Remember Lincoln? Not the 16th President, but the film named after him? Directed by a fella named Steven Spielberg? Surprised everyone by earning almost $200 million at the domestic box office? Not really a bio-pic, but more of a film about the passing of the 13th Amendment? Snubbed at the Oscars in favor of Ben Affleck’s story of how Hollywood rescued some diplomats from Ayatollah Khomeini? That Lincoln? Right, now let me tell you something you don’t know about it. Lincoln accomplished something that Hollywood could, in theory, do all the time, but, in practice, hardly ever does. No, I don’t mean making a film about the “making sausages” that intra-Congressional maneuvering is often called. That was impressive, but other critics have celebrated that feat. This was a case where Hollywood took a real-life person who’s usually considered a villain and reframed him into a hero. People should know about this, on the off chance that some filmmaker decides to do something like this again.
First, the context: Thaddeus Stevens was known as a Radical Republican back when that was an awesome thing to be. The Congressional Radical Republicans were on the legislative front lines of the abolishment of slavery. For them, Abraham Lincoln was a bit wishy-washy. Too much compromise, not enough freedom-freedom-freedom. The Radical Republicans weren’t formally organized; they never held their own meetings (unlike, say, today’s Tea Party). But Thaddeus Stevens was as much of a leader as they had. After the war, he continued to press for rights for emancipated blacks, and not everyone was so enchanted by this. He led the impeachment effort of Lincoln’s successor, Andrew Johnson, which just barely failed. Thanks to the people like the hard-charging Stevens, over 600 African-Americans held elective office between 1866 and 1872.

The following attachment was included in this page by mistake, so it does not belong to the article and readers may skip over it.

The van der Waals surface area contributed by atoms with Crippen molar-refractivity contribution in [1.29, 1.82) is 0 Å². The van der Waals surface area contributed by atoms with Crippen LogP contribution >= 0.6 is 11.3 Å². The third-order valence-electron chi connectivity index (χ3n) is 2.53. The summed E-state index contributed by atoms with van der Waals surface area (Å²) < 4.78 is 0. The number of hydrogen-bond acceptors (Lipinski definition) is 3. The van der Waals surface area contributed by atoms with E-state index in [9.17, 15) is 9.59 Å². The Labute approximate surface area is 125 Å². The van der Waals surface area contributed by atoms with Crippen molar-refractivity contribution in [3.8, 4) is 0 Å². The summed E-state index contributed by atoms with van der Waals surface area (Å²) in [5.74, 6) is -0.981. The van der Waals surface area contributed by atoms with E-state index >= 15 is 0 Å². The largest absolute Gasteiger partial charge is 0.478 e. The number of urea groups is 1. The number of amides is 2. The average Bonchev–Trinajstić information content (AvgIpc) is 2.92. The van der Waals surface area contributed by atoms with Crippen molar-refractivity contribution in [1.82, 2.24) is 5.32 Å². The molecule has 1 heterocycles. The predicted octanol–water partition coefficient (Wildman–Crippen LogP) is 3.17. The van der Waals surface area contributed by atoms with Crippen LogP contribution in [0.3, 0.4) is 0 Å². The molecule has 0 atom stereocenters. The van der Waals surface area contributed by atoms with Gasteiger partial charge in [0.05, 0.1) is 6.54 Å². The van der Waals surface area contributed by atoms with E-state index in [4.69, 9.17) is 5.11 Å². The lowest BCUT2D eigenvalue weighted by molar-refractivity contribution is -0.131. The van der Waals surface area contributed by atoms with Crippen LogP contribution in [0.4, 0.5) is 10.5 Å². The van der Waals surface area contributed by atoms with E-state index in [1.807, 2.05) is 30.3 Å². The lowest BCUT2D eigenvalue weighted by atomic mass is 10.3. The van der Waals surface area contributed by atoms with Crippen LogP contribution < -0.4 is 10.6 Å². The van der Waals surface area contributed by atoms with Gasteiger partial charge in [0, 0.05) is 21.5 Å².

Fast forward forty years and one big backlash later. Now, zero blacks hold office. American history textbooks’ approach to the Civil War are now dominated by something called the “Dunning School,” named after Columbia University history professor William Dunning: basically, Reconstruction was a mistake, blacks are incapable of self-government, and allowing blacks to vote and hold office was (in Dunning’s words) “a serious error.” This narrative needed a bad guy, and Thaddeus Stevens fit the bill; Dunning called him “truculent, vindictive, and cynical.” For the sake of this narrative, it didn’t hurt that Stevens was often outspoken, had a club foot (since at least the theater of Ancient Greece, physical deformity has equated to moral laxity), and was rumored to sleep with a light-skinned black woman.
By the time D.W. Griffith came to make The Birth of a Nation exactly 100 years ago, he had Dunning and all sorts of other historians behind him, including the then-President, former history teacher Woodrow Wilson, who famously called Griffith’s film “history written by lightning.” Griffith changed Stevens’ name – his titles say “a Congressman, who we will call Austin Stoneman…” – but preserved Stevens’ nutty wig, club foot, and black girlfriend. Stoneman is the reprehensible villain of the most successful film ever, the film that made Hollywood and the rest of cinema history possible.